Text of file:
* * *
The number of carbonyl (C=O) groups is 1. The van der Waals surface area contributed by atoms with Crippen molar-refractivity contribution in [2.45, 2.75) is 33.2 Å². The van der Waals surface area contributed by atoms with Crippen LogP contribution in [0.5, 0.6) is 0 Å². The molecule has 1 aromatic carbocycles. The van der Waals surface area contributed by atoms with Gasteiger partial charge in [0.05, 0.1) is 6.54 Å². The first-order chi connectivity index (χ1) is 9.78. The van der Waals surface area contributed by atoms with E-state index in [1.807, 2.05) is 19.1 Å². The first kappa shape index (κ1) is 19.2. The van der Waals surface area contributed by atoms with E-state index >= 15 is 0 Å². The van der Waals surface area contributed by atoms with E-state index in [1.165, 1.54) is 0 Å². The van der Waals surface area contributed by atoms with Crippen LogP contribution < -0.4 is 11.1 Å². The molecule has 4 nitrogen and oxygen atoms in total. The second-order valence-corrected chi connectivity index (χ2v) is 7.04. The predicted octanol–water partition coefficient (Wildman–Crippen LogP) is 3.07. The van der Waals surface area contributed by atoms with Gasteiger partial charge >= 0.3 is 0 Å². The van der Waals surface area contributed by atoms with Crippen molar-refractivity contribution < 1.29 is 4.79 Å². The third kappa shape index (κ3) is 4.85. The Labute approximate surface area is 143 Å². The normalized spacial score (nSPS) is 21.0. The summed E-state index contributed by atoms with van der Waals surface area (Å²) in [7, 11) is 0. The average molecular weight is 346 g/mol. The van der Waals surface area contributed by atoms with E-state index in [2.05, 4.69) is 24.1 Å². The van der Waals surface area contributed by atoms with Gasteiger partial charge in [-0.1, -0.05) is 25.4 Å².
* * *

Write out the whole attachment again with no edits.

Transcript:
The number of carbonyl (C=O) groups is 1. The van der Waals surface area contributed by atoms with Crippen molar-refractivity contribution in [2.45, 2.75) is 33.2 Å². The van der Waals surface area contributed by atoms with Crippen LogP contribution in [0.5, 0.6) is 0 Å². The molecule has 1 aromatic carbocycles. The van der Waals surface area contributed by atoms with Gasteiger partial charge in [0.05, 0.1) is 6.54 Å². The first-order chi connectivity index (χ1) is 9.78. The van der Waals surface area contributed by atoms with E-state index in [1.807, 2.05) is 19.1 Å². The first kappa shape index (κ1) is 19.2. The van der Waals surface area contributed by atoms with E-state index >= 15 is 0 Å². The van der Waals surface area contributed by atoms with E-state index in [1.165, 1.54) is 0 Å². The van der Waals surface area contributed by atoms with Crippen LogP contribution < -0.4 is 11.1 Å². The molecule has 4 nitrogen and oxygen atoms in total. The second-order valence-corrected chi connectivity index (χ2v) is 7.04. The predicted octanol–water partition coefficient (Wildman–Crippen LogP) is 3.07. The van der Waals surface area contributed by atoms with Gasteiger partial charge >= 0.3 is 0 Å². The van der Waals surface area contributed by atoms with Crippen molar-refractivity contribution < 1.29 is 4.79 Å². The third kappa shape index (κ3) is 4.85. The Labute approximate surface area is 143 Å². The normalized spacial score (nSPS) is 21.0. The summed E-state index contributed by atoms with van der Waals surface area (Å²) in [7, 11) is 0. The average molecular weight is 346 g/mol. The van der Waals surface area contributed by atoms with E-state index in [2.05, 4.69) is 24.1 Å². The van der Waals surface area contributed by atoms with Gasteiger partial charge in [-0.1, -0.05) is 25.4 Å².